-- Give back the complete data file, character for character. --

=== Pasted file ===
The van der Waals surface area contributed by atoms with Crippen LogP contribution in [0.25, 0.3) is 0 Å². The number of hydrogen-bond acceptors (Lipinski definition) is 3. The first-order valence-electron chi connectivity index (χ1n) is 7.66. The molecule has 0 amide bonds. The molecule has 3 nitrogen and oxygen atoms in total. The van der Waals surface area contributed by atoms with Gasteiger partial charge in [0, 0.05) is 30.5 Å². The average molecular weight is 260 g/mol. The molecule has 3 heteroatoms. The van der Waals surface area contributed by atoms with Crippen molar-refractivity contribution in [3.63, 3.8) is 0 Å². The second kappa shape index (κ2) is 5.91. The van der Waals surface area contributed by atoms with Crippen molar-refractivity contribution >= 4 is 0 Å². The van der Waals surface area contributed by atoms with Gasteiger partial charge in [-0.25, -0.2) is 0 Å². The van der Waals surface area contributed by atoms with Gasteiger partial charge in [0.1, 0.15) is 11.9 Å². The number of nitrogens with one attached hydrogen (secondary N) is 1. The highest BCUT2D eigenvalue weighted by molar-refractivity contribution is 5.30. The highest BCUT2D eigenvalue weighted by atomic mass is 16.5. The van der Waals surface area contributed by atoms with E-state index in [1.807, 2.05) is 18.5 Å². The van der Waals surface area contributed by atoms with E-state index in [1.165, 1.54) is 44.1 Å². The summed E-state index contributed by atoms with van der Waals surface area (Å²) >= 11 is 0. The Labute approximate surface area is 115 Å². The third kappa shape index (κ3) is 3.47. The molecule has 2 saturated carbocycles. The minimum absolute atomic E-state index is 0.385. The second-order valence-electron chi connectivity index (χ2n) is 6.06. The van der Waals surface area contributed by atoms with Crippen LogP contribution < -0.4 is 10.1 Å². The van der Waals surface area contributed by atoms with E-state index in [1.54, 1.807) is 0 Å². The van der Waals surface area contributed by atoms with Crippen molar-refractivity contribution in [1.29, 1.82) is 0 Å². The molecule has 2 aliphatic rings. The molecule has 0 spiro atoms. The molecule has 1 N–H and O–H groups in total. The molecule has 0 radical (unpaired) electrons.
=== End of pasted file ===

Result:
The van der Waals surface area contributed by atoms with Crippen LogP contribution in [0.25, 0.3) is 0 Å². The number of hydrogen-bond acceptors (Lipinski definition) is 3. The first-order valence-electron chi connectivity index (χ1n) is 7.66. The molecule has 0 amide bonds. The molecule has 3 nitrogen and oxygen atoms in total. The van der Waals surface area contributed by atoms with Gasteiger partial charge in [0, 0.05) is 30.5 Å². The average molecular weight is 260 g/mol. The molecule has 3 heteroatoms. The van der Waals surface area contributed by atoms with Crippen molar-refractivity contribution in [3.63, 3.8) is 0 Å². The second kappa shape index (κ2) is 5.91. The van der Waals surface area contributed by atoms with Crippen molar-refractivity contribution >= 4 is 0 Å². The van der Waals surface area contributed by atoms with Gasteiger partial charge in [-0.25, -0.2) is 0 Å². The van der Waals surface area contributed by atoms with Gasteiger partial charge in [0.1, 0.15) is 11.9 Å². The number of nitrogens with one attached hydrogen (secondary N) is 1. The highest BCUT2D eigenvalue weighted by molar-refractivity contribution is 5.30. The highest BCUT2D eigenvalue weighted by atomic mass is 16.5. The van der Waals surface area contributed by atoms with E-state index in [1.807, 2.05) is 18.5 Å². The van der Waals surface area contributed by atoms with E-state index in [1.165, 1.54) is 44.1 Å². The summed E-state index contributed by atoms with van der Waals surface area (Å²) >= 11 is 0. The Labute approximate surface area is 115 Å². The third kappa shape index (κ3) is 3.47. The molecule has 2 saturated carbocycles. The minimum absolute atomic E-state index is 0.385. The second-order valence-electron chi connectivity index (χ2n) is 6.06. The van der Waals surface area contributed by atoms with Crippen LogP contribution < -0.4 is 10.1 Å². The van der Waals surface area contributed by atoms with E-state index in [1.54, 1.807) is 0 Å². The van der Waals surface area contributed by atoms with Crippen molar-refractivity contribution in [1.29, 1.82) is 0 Å². The molecule has 2 aliphatic rings. The molecule has 0 spiro atoms. The molecule has 1 N–H and O–H groups in total. The molecule has 0 radical (unpaired) electrons.